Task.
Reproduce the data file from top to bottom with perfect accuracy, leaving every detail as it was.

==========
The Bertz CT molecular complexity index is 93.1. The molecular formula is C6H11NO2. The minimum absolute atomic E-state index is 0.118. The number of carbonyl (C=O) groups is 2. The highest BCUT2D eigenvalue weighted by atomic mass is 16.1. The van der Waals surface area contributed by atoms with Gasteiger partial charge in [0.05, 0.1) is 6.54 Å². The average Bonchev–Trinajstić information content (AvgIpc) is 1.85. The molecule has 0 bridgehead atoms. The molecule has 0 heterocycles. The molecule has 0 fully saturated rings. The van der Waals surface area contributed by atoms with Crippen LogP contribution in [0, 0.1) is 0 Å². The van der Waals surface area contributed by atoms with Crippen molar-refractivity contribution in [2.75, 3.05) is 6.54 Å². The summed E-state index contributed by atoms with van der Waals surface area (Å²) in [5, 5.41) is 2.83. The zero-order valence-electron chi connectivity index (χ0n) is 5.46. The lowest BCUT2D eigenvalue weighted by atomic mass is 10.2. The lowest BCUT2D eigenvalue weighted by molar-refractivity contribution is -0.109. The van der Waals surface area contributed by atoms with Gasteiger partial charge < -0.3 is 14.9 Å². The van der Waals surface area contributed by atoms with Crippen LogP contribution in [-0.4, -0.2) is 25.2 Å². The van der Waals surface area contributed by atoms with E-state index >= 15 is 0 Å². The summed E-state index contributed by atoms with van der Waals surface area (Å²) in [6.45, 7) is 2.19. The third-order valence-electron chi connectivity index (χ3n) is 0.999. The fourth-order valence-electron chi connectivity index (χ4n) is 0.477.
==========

The Bertz CT molecular complexity index is 93.1. The molecular formula is C6H11NO2. The minimum absolute atomic E-state index is 0.118. The number of carbonyl (C=O) groups is 2. The highest BCUT2D eigenvalue weighted by atomic mass is 16.1. The van der Waals surface area contributed by atoms with Gasteiger partial charge in [0.05, 0.1) is 6.54 Å². The average Bonchev–Trinajstić information content (AvgIpc) is 1.85. The molecule has 0 bridgehead atoms. The molecule has 0 heterocycles. The molecule has 0 fully saturated rings. The van der Waals surface area contributed by atoms with Crippen LogP contribution in [0, 0.1) is 0 Å². The van der Waals surface area contributed by atoms with Crippen molar-refractivity contribution in [2.75, 3.05) is 6.54 Å². The summed E-state index contributed by atoms with van der Waals surface area (Å²) in [5, 5.41) is 2.83. The zero-order valence-electron chi connectivity index (χ0n) is 5.46. The lowest BCUT2D eigenvalue weighted by atomic mass is 10.2. The lowest BCUT2D eigenvalue weighted by molar-refractivity contribution is -0.109. The van der Waals surface area contributed by atoms with Gasteiger partial charge < -0.3 is 14.9 Å². The van der Waals surface area contributed by atoms with Crippen LogP contribution in [-0.4, -0.2) is 25.2 Å². The van der Waals surface area contributed by atoms with E-state index >= 15 is 0 Å². The summed E-state index contributed by atoms with van der Waals surface area (Å²) in [6.45, 7) is 2.19. The third-order valence-electron chi connectivity index (χ3n) is 0.999. The fourth-order valence-electron chi connectivity index (χ4n) is 0.477.